In my thesis (2006) I examined the idea that creative practice for most artists (from any art) could not be easily separated from everyday life.
Arguably everyday life for everyone requires imagination and memory as well as thinking . . .
about what is around them now . . .
about what has been around them in the past . . .
and about what will be around them in the future.
When I think about what that involves for us . . . for all of us . . . all the time . . . I am still astounded by the existence of consciousness and its complexity.
Essentially consciousness is one of the most beautiful things in our world, it results in seemingly unlimited ways of structuring and restructuring and enhancing our lives and here’s the but, those enhancements are subject to different belief systems within individuals, society’s and cultures which themselves are the products of ‘creative’ thinking.
What brought on this reflective burst of thought? Three things in particular . . .
Firstly – last week I was at the Christmas meeting of the Perthshire Care and Well-being Co-operative and we spoke about the importance of providing different kinds of care for the increasing numbers of people experiencing problems with their emotional and mental health. The shared consensus was that increased pervasiveness of technology was exposing people of all age groups to unrealistic expectations of themselves and how they should ‘be’, revisiting the perennial question . . . what makes a successful and meaningful life?
Secondly – Donald Trump’s recognition of Jerusalem as Israel’s capital. Enough said.
Thirdly – the article in the Blairgowrie Advertiser early in December informing the readership that the old Hill Primary school in the town centre had been sold by Perth and Kinross Council for the grand sum of £1. Yes, SOLD FOR £1!!! To Corryard Contractor and Developer, Crieff. This was only found out after a freedom of information request was put in to the council. The request was put in because of confusion in Blairgowrie about why the council would prefer to choose a private development bid over one from The Ericht Trust. The Ericht Trust had spent a significant amount of time putting together a proposal for a local community centre for the benefit of Blairgowrie. Finding out that the old school had been purchased for £1 is an indication that central amenities for the local community are not a priority for Perth and Kinross Council. Dream Homes are a priority though. Enough said again. (Interestingly I could not find anything on the Blairgowrie Advertiser’s Facebook page about this, or on the online page of the Daily Record’s which owns the Advertiser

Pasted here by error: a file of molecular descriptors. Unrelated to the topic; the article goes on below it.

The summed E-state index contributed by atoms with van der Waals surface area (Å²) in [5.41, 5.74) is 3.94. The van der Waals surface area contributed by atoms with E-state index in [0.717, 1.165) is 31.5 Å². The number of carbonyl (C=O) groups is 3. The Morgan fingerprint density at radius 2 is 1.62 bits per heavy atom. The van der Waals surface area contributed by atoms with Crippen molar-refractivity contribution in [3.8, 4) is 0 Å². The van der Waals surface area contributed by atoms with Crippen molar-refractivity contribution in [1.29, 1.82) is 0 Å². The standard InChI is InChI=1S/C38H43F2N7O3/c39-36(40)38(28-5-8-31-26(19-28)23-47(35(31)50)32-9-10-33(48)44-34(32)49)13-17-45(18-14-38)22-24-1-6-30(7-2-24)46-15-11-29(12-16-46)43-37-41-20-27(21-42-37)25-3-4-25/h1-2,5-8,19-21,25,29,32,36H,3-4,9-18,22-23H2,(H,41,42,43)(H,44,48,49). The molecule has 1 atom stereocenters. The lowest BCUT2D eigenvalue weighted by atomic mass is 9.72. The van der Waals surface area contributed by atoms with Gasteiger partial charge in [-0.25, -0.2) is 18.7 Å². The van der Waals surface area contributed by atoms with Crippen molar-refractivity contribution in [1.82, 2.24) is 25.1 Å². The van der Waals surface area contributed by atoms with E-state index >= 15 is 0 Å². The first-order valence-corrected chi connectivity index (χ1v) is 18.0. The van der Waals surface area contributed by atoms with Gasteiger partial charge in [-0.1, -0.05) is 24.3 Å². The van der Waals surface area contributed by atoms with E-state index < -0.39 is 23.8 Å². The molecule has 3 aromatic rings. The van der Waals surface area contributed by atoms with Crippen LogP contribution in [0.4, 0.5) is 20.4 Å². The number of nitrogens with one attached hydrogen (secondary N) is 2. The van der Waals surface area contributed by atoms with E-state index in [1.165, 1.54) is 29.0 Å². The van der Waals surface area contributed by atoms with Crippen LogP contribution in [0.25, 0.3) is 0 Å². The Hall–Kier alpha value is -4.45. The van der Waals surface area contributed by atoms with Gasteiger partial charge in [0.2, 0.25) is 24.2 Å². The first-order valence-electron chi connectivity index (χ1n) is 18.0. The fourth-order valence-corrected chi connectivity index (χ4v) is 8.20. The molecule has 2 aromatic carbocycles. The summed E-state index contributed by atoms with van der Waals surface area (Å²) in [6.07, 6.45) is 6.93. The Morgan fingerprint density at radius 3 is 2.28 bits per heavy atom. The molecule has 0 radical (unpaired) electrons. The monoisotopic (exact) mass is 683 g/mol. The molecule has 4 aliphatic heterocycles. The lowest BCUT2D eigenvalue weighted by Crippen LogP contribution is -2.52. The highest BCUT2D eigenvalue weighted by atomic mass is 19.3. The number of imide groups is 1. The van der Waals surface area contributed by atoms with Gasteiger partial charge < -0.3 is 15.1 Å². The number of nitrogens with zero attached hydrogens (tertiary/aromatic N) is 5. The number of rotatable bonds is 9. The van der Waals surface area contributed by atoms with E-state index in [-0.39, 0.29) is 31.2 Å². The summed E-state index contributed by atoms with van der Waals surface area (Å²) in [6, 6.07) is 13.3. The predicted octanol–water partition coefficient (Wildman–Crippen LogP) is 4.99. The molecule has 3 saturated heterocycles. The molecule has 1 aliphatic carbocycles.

I am unable to make art which overtly engages with these issues, I don’t know why. Perhaps it’s because I feel that I cannot do justice to the seriousness of these events although all of this does influence my thinking and therefore, indirectly, my art.
 Stackhouse, Aileen M (2006)Trahere; the sense of unease in making a mark – the practice of drawing and the practice of thinking. University of Dundee
I have been thinking about the fact that one day a week for one year is not enough to find out all I want to know about the River Ericht . . . I am literally only skimming its surface. The months since June have been crammed with events, thoughts and ideas, conversation and learning new skills. I could make a list of all of these however that would not communicate the intensity of the last ten weeks, what I can communicate is the abrupt changes in the Ericht’s flow. Through May, June, July and August the water levels continued to be low enough to paddle in places that were usually inaccessible, then on the night of Monday 14th the heavens opened and the torrential downpour lasted for hours. On the Tuesday morning I went out with the dog and the Ericht was in spate, racing and tumbling, churning and falling over itself in its hurry towards the Isla. The rocks beneath the viewpoint at Cargill’s Leap were totally overwhelmed with brown, raging torrents and invisible then only two days later the water was falling and they could be seen again. I would not like to be a form of life which depends on stable water flow although anything which exists alongside the Ericht must be able to adapt to such extremes. Interestingly, even though the river still looks high this morning when I look at SEPA’S website it is still within normal levels for the time of year. Today, for example, the water level is just beneath 0.7m which is at the lower end of ‘normal’.